Respecting and protecting human rights have become an integral part of sustainable and responsible business. Growing stakeholder interest and new regulatory demands set an expectation that companies acknowledge the human rights impacts of both their own operations and supply chain. Businesses are now expected by their stakeholders take steps to proactively identify, mitigate, and prevent negative human rights impacts and outcomes that may stem from their operations. In short, commitment to human rights rarely moves beyond “blue washing” if a company doesn’t look inward to understand and act on the implications of its actions.
Human rights risk management
Every day, the operations of a business organization and its value chain impact individuals’ human rights. These impacts might relate to issues including forced and child labor, privacy, freedom of speech, equality, discrimination, and occupational safety, among others. The industry and business model of each company determines which impacts pose salient risks. For example, a crucial risk for a textile company is typically forced labor during garment manufacturing, while telecom companies’ highest concerns relate to freedom of speech and privacy. It’s also important to note that a company’s operations have human rights impacts around the world not just in the countries they operate in, or in areas already considered high-risk. Even grave negative impacts such as human trafficking are on the rise in Europe, for example.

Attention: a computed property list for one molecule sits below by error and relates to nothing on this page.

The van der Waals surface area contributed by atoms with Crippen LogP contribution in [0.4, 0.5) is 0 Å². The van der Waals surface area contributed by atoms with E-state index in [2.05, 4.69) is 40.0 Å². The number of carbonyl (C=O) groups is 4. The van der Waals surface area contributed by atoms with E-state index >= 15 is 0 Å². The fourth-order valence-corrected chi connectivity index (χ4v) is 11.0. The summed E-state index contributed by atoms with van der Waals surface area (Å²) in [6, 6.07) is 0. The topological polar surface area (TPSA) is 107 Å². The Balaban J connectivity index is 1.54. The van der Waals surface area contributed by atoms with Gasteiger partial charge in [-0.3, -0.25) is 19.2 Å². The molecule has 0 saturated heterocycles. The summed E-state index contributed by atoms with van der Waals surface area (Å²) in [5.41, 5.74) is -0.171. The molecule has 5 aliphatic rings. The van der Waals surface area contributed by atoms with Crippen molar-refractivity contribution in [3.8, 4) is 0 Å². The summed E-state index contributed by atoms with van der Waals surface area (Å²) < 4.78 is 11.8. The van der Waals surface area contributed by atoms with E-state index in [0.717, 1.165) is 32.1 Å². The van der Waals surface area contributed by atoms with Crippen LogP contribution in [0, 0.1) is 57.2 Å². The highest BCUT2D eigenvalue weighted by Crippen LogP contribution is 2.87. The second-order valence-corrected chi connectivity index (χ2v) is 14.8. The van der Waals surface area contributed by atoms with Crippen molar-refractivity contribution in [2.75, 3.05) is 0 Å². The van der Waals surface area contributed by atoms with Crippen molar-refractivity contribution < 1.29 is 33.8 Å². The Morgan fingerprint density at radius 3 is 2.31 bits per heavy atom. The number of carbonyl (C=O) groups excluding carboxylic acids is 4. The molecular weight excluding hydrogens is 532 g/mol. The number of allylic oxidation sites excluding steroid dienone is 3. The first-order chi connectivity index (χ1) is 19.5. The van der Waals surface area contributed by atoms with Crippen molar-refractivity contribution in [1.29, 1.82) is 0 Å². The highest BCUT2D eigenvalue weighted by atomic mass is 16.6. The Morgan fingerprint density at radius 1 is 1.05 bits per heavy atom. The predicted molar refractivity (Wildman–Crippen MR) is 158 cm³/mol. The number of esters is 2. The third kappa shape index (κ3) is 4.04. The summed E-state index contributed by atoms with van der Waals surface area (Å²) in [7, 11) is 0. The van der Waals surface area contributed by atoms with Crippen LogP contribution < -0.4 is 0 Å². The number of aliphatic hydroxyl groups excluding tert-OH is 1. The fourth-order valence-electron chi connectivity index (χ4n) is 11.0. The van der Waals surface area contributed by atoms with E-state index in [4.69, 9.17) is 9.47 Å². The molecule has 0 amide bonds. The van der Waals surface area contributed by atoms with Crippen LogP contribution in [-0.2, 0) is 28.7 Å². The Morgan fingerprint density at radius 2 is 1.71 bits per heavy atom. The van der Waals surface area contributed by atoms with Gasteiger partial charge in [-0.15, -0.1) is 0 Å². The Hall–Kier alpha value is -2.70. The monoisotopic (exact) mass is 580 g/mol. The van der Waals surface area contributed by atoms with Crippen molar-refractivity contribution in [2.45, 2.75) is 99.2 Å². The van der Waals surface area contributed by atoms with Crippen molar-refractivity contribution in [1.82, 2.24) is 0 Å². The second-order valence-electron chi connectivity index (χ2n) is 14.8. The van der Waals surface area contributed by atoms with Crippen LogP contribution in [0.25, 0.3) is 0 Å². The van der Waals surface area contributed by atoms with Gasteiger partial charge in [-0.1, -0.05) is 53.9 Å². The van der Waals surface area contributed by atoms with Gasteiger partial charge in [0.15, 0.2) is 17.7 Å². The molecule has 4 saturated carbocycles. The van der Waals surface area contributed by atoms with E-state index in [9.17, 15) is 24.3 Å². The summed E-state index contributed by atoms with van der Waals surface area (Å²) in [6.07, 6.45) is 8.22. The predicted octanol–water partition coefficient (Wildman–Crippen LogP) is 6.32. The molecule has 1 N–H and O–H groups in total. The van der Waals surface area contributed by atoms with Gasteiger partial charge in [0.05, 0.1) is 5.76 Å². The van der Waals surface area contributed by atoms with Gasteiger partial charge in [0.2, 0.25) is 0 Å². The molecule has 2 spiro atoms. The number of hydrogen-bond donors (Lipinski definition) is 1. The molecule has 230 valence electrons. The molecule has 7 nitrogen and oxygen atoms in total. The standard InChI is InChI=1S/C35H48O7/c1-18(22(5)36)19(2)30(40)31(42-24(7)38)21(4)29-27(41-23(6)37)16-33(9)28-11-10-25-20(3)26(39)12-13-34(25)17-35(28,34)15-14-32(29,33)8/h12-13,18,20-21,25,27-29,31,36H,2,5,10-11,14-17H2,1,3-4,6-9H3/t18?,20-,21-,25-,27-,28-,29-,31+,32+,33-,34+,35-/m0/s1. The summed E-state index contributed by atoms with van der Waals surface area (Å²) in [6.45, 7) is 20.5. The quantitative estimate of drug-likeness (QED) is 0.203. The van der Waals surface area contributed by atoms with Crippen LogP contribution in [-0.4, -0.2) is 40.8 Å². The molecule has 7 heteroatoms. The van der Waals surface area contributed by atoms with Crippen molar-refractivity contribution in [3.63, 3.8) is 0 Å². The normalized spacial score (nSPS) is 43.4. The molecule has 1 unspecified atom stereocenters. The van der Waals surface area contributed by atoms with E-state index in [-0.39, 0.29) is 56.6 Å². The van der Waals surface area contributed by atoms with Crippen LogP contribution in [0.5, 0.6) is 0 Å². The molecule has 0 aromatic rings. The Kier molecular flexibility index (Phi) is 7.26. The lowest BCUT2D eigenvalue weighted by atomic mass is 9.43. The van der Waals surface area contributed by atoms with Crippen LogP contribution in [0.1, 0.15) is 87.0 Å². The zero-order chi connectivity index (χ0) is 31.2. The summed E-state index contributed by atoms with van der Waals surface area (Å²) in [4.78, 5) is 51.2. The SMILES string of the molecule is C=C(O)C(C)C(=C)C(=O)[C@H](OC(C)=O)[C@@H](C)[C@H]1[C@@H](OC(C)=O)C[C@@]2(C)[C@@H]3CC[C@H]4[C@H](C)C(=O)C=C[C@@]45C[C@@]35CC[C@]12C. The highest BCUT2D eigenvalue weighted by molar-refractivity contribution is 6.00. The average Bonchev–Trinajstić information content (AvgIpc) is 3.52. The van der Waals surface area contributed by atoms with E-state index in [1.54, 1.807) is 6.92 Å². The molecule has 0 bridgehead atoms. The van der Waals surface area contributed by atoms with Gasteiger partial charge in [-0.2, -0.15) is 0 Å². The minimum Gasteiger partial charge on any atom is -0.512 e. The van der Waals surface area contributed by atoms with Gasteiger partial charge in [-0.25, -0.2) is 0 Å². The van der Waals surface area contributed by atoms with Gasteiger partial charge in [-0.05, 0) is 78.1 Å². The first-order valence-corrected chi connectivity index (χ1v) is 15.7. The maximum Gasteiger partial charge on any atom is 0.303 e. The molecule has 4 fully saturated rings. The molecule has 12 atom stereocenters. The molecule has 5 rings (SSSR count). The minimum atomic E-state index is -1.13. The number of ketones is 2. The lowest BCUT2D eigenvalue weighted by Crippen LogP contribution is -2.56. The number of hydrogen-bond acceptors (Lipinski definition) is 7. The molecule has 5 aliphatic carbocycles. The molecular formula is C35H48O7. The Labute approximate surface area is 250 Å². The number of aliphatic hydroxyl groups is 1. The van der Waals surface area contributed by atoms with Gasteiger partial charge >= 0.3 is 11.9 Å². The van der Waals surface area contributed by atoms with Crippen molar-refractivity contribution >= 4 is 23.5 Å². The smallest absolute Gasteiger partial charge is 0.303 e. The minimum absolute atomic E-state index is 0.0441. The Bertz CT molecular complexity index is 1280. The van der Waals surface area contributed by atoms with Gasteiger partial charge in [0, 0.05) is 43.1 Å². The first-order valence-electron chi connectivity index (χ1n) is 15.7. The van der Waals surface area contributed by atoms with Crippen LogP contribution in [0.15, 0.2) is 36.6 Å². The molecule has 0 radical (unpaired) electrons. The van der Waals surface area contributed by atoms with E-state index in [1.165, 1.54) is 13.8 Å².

Conducting due diligence
The UN Guiding Principles on Business and Human Rights sets a process that helps companies identify, act on, and prevent human abuses resulting from business operations through a due-diligence process. Compliance with the principles and guidelines is voluntary, but many companies have already embraced human rights due diligence. As such, companies commit themselves to follow human rights, carry out risk and impact assessments of their human rights impacts, offer remedies to affected stakeholders, and communicate their actions to those stakeholders. At the heart of the process is the understanding that a company cannot really commit to respecting and promoting human rights without having full transparency of its human rights impacts.